Strontium Monofluoride, SrF
Normally when a metal and nonmetal combine they do so to form ionic compounds, like NaCl. We’re all familiar with the crystalline structures of such compounds which are essentially long lattice arrays of alternating metals and nonmetals bound ionically. By contrast, molecules are two or more atoms (usually nonmetals) joined in a specific discreet shape, like H2O. Think about the molecules you know, how many contain a metal and nonmetal? Lasers cooled SrF to a few hundred microkelvin
Under particular conditions, dipolar molecules of a metal and nonmetal can be observed. Unlike the conventional lattice structure associated with ionic compounds, a metal and nonmetal can be induced to form a dipolar molecule strontium monofluoride.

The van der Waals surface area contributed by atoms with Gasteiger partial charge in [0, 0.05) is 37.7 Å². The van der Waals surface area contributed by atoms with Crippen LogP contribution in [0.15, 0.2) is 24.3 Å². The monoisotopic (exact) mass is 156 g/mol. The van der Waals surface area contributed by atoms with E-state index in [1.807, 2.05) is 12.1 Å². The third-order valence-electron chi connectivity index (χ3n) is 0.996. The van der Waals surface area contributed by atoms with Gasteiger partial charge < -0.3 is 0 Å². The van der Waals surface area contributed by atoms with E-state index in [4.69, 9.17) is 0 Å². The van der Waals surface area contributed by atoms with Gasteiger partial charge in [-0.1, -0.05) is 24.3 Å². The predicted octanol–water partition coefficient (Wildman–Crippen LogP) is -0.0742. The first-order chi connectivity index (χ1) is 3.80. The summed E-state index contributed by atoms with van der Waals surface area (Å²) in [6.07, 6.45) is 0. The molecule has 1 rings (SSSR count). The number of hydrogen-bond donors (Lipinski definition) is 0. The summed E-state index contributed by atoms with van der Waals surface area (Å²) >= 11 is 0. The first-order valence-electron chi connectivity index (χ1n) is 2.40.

When cooled to near absolute zero, matter takes on bizarre quantum mechanical behavior. Until recently, only atoms had been cooled to these near zero Kelvin temperatures, but not molecules. By cooling such polar molecules like SrF to near absolute zero temperatures, researchers can manipulate their extreme magnetic properties that function given their dipolarity.
The bar-magnet characteristics of SrF makes them useful for quantum calculations and newly imagined supercomputer applications.